- If you want to keep coming back to a neighborhood, pay attention to the rules, price homes properly and dress appropriately.
Farming and working particular neighborhoods are great ways to develop leads and nurture a steady client base.
But oftentimes real estate agents shoot themselves in the foot and manage to alienate themselves from those neighborhoods without even realizing it.
Here are four ways agents alienate themselves from potential clients in a neighborhood.
A mishandled open house
One of the first open houses I ever hosted as an agent was in a highly sought-after suburb near my office.
As I pulled up to the house, a neighbor greeted me and mentioned that there was no parking allowed on a certain side of the street. I thanked him and went about setting up.
About an hour in, there were nearly 20 people walking around and asking me questions about the property. About that time the same neighbor walked in very upset that there were several cars parked in front of his house on the wrong side of the street.
It shouldn’t have surprised me that when his house went on the market a few months later it was listed with another brokerage.
A well-executed open house can provide great opportunities to meet other potential clients within a neighborhood, but they can also lead to harmful first impressions that will leave you high and dry.
Pricing a property too high
Who are the first people to check out a listing online when a for sale sign goes up in the front yard? Of course, the neighbors.
And while they will love to see that sky-high asking price on the house down the street that “isn’t nearly as nice as theirs,” they will begin to question your expertise when it’s still on the market six months from now.
Pricing a home too high isn’t a death sentence, but it can lead to disgruntled clients and disinterested neighbors. Your sign in the front yard could be doing more harm than good if those seeing it think you can’t get the job done.
Pricing a property too low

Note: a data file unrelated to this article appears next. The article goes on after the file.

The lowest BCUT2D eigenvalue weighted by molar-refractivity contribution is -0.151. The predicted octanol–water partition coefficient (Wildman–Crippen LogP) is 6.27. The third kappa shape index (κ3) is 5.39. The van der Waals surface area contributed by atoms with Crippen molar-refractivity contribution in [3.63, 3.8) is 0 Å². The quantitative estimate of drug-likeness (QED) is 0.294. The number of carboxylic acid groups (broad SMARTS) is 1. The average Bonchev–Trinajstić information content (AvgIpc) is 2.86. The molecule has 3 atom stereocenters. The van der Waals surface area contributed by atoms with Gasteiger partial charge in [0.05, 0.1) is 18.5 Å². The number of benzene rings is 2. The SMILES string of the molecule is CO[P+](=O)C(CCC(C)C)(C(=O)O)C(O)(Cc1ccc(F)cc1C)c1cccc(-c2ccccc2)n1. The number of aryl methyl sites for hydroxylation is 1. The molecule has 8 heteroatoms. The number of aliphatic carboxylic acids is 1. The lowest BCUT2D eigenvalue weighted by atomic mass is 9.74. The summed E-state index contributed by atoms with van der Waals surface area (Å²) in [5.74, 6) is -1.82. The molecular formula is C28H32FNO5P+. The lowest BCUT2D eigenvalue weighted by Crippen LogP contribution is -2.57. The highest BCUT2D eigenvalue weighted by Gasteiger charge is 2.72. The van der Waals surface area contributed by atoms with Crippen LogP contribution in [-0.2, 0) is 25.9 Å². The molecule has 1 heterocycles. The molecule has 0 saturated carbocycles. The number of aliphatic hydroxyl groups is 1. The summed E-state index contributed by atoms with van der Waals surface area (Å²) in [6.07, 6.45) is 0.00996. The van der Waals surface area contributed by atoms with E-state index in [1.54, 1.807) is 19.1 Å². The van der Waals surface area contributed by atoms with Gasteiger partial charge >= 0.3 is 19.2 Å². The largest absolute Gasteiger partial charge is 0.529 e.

Just as pricing a property too high can ruin a reputation within a neighborhood, the same is true for pricing a home too low.
The neighbors will be impressed when the house down the street sells in three days for full asking price but will feel slighted if they perceive that sale will negatively impact their own home value.
Your client may want to get out fast and choose to price accordingly, but your name is on the sign and any effect on the neighborhood comps could be associated with you.
No one wants to be known as the agent who tries to give the house away to make a sale, and this perception can quickly snowball.
Not looking the part
A three-piece suit or high heels may be your usual work attire, but dressing that way in a farming town may cause an unintended disconnect with local buyers and sellers.
On the flip side, a pair of jeans and boots may seem unprofessional when meeting with potential clients in a luxury suburb.
Not reading the neighborhood and the expectations of the locals can immediately negate your expertise and knowledge and can send would-be clients elsewhere for their real estate needs.
Your true self should always shine through — or you risk looking fake — but there are no second chances at first impressions.
Don’t let your farming and marketing strategies go to waste by alienating the neighborhood.
Be mindful of everything you are doing and the possible negative perceptions of those around you. Avoid these four missteps, and you will be well on your way to dominating that neighborhood.